September 11 changed everything for most of us. After the World Trade Towers collapsed, what seemed important suddenly lost significance. The carnage in New York and Washington messed with our values and taught us what really matters. We quickly reprioritized.
Americans hoisted flags, gave blood and cried with President Bush for the 7,067 victims. We sang “God Bless America” without a hint of cynicism. On the Sunday after the tragedy, people who only attend church on Christmas and Easter showed up for worship with moist eyes. When we thought about the moms, dads, spouses and fiances who didn’t come home from work on that black Tuesday, we held our loved ones closer and counted our blessings.
A feeble Billy Graham reminded the nation that God can heal us even after a disaster of this magnitude. Survivors of the twin towers attack told reporters how Jesus led them through choking smoke and falling debris into the arms of friends or strangers. Even Oprah Winfrey got religion, and she invited gospel musicians CeCe Winans and Donnie McClurkin to preach on her talk show.
In New York, a Vanity Fair editor announced that he wouldn’t be featuring celebrities on magazine covers anytime soon. Executives at snooty public relations firms realized that no one really cares about a trivial interview with a big-name star when we are in a national crisis. (Why did it ever matter?) After the Emmy Awards show was postponed, one Hollywood insider said to USA Today: “How can we honestly watch somebody cry because they won a piece of metal?”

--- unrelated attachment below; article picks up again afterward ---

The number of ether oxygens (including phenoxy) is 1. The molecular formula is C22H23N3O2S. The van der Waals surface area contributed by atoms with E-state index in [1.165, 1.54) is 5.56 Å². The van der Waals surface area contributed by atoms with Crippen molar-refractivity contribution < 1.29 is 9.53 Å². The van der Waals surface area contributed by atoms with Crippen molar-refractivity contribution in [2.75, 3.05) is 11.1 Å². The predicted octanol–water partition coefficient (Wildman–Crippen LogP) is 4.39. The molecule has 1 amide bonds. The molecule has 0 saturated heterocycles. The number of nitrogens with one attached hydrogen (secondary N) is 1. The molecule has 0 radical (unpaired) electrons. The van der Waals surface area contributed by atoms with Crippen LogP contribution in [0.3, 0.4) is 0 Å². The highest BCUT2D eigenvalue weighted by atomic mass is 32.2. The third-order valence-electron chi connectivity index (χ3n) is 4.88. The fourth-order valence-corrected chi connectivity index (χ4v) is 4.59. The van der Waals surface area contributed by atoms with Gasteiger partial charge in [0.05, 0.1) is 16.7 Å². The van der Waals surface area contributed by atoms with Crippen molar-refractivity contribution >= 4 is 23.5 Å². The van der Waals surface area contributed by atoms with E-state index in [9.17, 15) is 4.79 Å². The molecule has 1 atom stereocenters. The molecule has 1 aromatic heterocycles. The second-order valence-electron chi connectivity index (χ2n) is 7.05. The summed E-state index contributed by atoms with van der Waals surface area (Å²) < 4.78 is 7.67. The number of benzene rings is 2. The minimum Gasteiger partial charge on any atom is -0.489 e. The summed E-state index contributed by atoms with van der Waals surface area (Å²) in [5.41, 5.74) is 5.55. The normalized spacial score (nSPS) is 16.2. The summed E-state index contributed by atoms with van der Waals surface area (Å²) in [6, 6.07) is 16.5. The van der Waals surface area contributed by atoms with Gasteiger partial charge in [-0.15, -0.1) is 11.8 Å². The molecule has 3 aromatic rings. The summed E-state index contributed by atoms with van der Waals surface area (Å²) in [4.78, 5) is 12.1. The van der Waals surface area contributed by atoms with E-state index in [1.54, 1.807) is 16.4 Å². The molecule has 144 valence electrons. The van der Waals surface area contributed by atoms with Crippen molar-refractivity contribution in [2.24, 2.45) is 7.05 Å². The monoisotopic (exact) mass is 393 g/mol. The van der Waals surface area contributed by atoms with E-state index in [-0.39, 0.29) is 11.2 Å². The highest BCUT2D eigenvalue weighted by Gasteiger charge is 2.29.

As Americans put their lives back together, I hope we Christians will get our priorities in line with God’s. So much of what we are doing in the American church is just marching in place–when we need to be advancing into new territory. So much of what we dish out through religious television, and in Christian books, music and magazines, is useless fluff. Now that the alarm has gone off, it’s obvious that business-as-usual Christianity is as hollow as it sounds.
Everything has changed now. We are in a war. The noise you hear is a Code Red Alert, and it is warning us that we must adopt wartime priorities:
1. Re-enlist. So many of us were asleep while the devil was plotting destruction. We need all reservists on duty now. If you’ve been AWOL, find your position again. If you don’t have a church, find a healthy one and get your orders.
2. Mobilize the troops for evangelism. One Tennessee pastor I know, Rice Broocks, drove from Nashville to New York City the weekend after the tragedy and has since planted a church near Times Square. His quick response is an example to us all. Americans are open to hearing about God’s love right now, but we have to go where they are–and while their hearts are still tender.
3. Get serious about engaging your invisible enemies. The Holy Spirit is serious about penetrating the Islamic world with the gospel of Jesus. I’ve mobilized a weekly prayer group to focus on the Middle East. I encourage you to seek the Lord for your specific prayer assignment. We need to love and pray for Muslims with the same intensity that those 19 hijackers displayed when they rained their jihad terror from the sky.
J. Lee Grady is an author, award-winning journalist and ordained minister. He served as a news writer and magazine editor for many years before launching into full-time ministry.
Lee is the author of six books, including 10 Lies the Church Tells Women, 10 Lies Men Believe and Fearless Daughters of the Bible. His years at Charisma magazine also gave him a unique perspective of the Spirit-filled church and led him to write The Holy Spirit Is Not for Sale and Set My Heart on Fire, which is a Bible study on the work of the Holy Spirit.